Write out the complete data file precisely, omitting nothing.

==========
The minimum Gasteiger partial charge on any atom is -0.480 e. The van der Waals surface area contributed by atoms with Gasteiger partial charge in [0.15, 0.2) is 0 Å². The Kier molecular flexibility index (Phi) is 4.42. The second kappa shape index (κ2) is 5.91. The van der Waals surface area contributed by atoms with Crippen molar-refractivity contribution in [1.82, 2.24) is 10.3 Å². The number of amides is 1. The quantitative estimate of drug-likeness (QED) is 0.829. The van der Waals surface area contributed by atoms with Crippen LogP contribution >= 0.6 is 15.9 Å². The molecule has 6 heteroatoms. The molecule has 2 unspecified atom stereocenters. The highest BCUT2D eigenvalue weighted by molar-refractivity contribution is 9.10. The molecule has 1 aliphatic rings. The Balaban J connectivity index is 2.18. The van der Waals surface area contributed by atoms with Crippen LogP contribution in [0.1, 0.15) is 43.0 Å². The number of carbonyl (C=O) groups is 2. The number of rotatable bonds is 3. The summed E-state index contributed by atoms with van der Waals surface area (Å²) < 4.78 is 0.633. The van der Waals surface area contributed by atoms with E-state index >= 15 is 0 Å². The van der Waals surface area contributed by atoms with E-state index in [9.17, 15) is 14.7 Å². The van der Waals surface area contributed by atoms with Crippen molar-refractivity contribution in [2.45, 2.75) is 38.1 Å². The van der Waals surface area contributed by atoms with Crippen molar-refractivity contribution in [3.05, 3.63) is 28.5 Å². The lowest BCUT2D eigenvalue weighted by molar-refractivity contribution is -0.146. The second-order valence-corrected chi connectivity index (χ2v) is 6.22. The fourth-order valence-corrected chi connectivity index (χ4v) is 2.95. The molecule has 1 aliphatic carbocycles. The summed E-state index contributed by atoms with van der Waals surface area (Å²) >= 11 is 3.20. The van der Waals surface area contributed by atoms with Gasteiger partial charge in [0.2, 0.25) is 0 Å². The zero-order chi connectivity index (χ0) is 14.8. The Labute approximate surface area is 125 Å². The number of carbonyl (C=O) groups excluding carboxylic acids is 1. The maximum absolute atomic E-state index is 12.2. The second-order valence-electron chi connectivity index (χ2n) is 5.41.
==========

The minimum Gasteiger partial charge on any atom is -0.480 e. The van der Waals surface area contributed by atoms with Gasteiger partial charge in [0.15, 0.2) is 0 Å². The Kier molecular flexibility index (Phi) is 4.42. The second kappa shape index (κ2) is 5.91. The van der Waals surface area contributed by atoms with Crippen molar-refractivity contribution in [1.82, 2.24) is 10.3 Å². The number of amides is 1. The quantitative estimate of drug-likeness (QED) is 0.829. The van der Waals surface area contributed by atoms with Crippen LogP contribution >= 0.6 is 15.9 Å². The molecule has 6 heteroatoms. The molecule has 2 unspecified atom stereocenters. The highest BCUT2D eigenvalue weighted by molar-refractivity contribution is 9.10. The molecule has 1 aliphatic rings. The Balaban J connectivity index is 2.18. The van der Waals surface area contributed by atoms with Crippen LogP contribution in [0.1, 0.15) is 43.0 Å². The number of carbonyl (C=O) groups is 2. The number of rotatable bonds is 3. The summed E-state index contributed by atoms with van der Waals surface area (Å²) < 4.78 is 0.633. The van der Waals surface area contributed by atoms with E-state index >= 15 is 0 Å². The van der Waals surface area contributed by atoms with E-state index in [9.17, 15) is 14.7 Å². The van der Waals surface area contributed by atoms with Crippen molar-refractivity contribution in [2.45, 2.75) is 38.1 Å². The van der Waals surface area contributed by atoms with Crippen molar-refractivity contribution in [3.05, 3.63) is 28.5 Å². The lowest BCUT2D eigenvalue weighted by molar-refractivity contribution is -0.146. The second-order valence-corrected chi connectivity index (χ2v) is 6.22. The fourth-order valence-corrected chi connectivity index (χ4v) is 2.95. The molecule has 1 aliphatic carbocycles. The summed E-state index contributed by atoms with van der Waals surface area (Å²) >= 11 is 3.20. The van der Waals surface area contributed by atoms with Gasteiger partial charge in [0.2, 0.25) is 0 Å². The zero-order chi connectivity index (χ0) is 14.8. The Labute approximate surface area is 125 Å². The number of carbonyl (C=O) groups excluding carboxylic acids is 1. The maximum absolute atomic E-state index is 12.2. The second-order valence-electron chi connectivity index (χ2n) is 5.41.